What Agreement there is between Christ's Intercessions, and the Intercessions of the High-Priests of Old?

What Agreement there is between Christ's Intercessions, and the Intercessions of the High-Priests of Old?

Examining the question, "What Agreement there is between Christ's Intercessions, and the Intercessions of the High-Priests of Old?" unveils a typological relationship which underscores the continuity and fulfillment of the Old Testament priesthood in Christ's eternal priesthood, enriching our understanding of His mediatory work.. As we reflect on the intercessory roles of Christ and the High Priests of old, we uncover both parallels and distinctions that enrich our comprehension of divine intercession. 

First and foremost, it is necessary to recognize that both Christ and the High Priests hold the esteemed office of High Priest. In the Old Testament, the High Priest served as the primary religious leader, acting as a mediator between God and the Israelites. Similarly, Christ is recognized in the New Testament as our High Priest. The Epistle to the Hebrews affirms, "We have such a High Priest, who is set down at the right hand of the Majesty on high" (Hebrews 8:1). This scripture underscores Christ’s role as not only comparable to but superior in every respect to the High Priests of old.

Secondly, the offices of Christ and the High Priests align in their dual aspects of oblation and intercession. The High Priests of old offered sacrifices on behalf of the people and then presented these offerings before God in the Holy of Holies, accompanied by prayers and intercessions. This dual duty finds its perfect fulfillment in Christ’s priesthood: He offered Himself as the ultimate sacrifice on the cross and now continually presents His sacrificial work before God in heaven, interceding for believers. Thus, Christ's priestly functions reflect and perfect the ancient practices, elevating them to their highest form.

Additionally, another point of agreement is the bearing of the people’s names. The High Priest in the Old Testament bore the names of the twelve tribes of Israel on his breastplate as he entered the Holy of Holies. This act symbolized carrying the people into God's presence. Likewise, Christ, our eternal High Priest, carries the names of His elect upon His heart, interceding for them continually before the Father. This continuity emphasizes that Christ’s perpetual remembrance and representation of His people ensure their acceptance and favor before God.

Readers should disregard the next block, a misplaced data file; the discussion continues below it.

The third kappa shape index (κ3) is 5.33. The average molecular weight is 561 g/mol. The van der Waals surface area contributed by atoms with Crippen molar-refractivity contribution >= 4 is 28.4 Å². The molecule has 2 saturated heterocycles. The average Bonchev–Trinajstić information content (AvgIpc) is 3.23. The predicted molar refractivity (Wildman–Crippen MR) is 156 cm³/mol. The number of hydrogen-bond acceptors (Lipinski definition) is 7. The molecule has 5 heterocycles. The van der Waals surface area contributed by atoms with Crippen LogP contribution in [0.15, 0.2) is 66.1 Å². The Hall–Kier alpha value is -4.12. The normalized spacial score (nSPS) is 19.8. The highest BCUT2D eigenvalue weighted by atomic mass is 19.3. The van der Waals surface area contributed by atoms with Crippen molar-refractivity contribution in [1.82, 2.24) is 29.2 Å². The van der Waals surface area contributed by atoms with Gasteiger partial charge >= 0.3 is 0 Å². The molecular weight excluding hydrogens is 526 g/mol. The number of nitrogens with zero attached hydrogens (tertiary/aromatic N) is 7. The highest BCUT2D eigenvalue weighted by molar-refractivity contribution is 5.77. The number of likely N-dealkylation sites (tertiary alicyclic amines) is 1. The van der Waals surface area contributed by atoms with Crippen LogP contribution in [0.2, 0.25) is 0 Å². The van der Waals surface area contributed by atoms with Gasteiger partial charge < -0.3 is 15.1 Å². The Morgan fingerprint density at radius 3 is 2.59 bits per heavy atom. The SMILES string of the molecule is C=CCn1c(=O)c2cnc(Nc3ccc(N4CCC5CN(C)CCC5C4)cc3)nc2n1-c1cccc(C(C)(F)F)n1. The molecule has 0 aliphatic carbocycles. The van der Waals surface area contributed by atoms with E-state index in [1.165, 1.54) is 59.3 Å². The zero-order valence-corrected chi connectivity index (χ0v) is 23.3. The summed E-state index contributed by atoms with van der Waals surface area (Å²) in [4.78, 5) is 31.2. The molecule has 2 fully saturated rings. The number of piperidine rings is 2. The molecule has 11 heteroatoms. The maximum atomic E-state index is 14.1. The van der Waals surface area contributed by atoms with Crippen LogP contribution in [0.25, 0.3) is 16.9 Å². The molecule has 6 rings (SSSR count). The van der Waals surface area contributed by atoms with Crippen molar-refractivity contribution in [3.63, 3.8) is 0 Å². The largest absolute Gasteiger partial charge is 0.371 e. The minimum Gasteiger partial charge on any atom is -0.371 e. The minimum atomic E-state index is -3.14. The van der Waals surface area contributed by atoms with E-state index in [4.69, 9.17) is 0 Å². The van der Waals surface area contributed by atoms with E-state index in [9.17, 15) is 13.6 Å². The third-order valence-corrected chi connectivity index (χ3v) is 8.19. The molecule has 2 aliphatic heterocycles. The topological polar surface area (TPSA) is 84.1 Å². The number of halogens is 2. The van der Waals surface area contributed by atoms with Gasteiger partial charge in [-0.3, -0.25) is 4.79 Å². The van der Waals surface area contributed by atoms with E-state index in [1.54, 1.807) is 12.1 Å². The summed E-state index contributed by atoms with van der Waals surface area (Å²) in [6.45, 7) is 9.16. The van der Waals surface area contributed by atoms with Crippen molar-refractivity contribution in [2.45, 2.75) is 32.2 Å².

However, the distinctions between Christ’s intercessory work and that of the High Priests are profound and numerous. Christ’s priesthood is superior in several ways. While the High Priests were many and served only for a time, Christ is eternal, serving perpetually as our High Priest after the order of Melchizedek. The writer of Hebrews highlights this, stating, “He is able also to save them to the uttermost that come unto God by him, seeing he ever liveth to make intercession for them” (Hebrews 7:25). This eternal priesthood signifies an unending intercessory ministry, contrasting the temporal and finite service of the Aaronic priests.

Furthermore, the efficacy of Christ’s intercession surpasses that of the High Priests. The Old Testament High Priests entered the earthly Holy of Holies annually to offer sacrifices, which needed to be repeated due to their insufficiency to perfect the worshippers. In contrast, Christ has entered the heavenly Holy of Holies once for all, presenting His perfect sacrifice, which fully atones for the sins of His people. His intercession is not limited by time or the need for repetition but is eternally effective and always prevailing before the Father.

Additionally, the High Priests needed various materials and sacrifices to perform their duties—temple, altar, incense, and animal sacrifices. However, Christ’s intercession requires no such external aids. He is Himself the Temple, the Altar, and the Sacrifice. His divine and human natures provide the perfect means of intercession, rendering all other materials redundant. His merits alone, symbolized as the cloud of incense, make our prayers and persons acceptable before God.

In conclusion, while there is a foundational agreement between Christ’s intercessory role and that of the High Priests of old in terms of their mediatory functions, the differences underscore the superiority and perfection of Christ’s priesthood. Christ’s eternal, efficacious, and self-sufficient intercession offers believers a unique and unparalleled assurance of their acceptance and salvation before God. This theological understanding not only deepens our appreciation of Christ’s work but also anchors our faith in His ongoing intercessory ministry.


For more on this topic download The Intercessory Work of Christ by Isaac Ambrose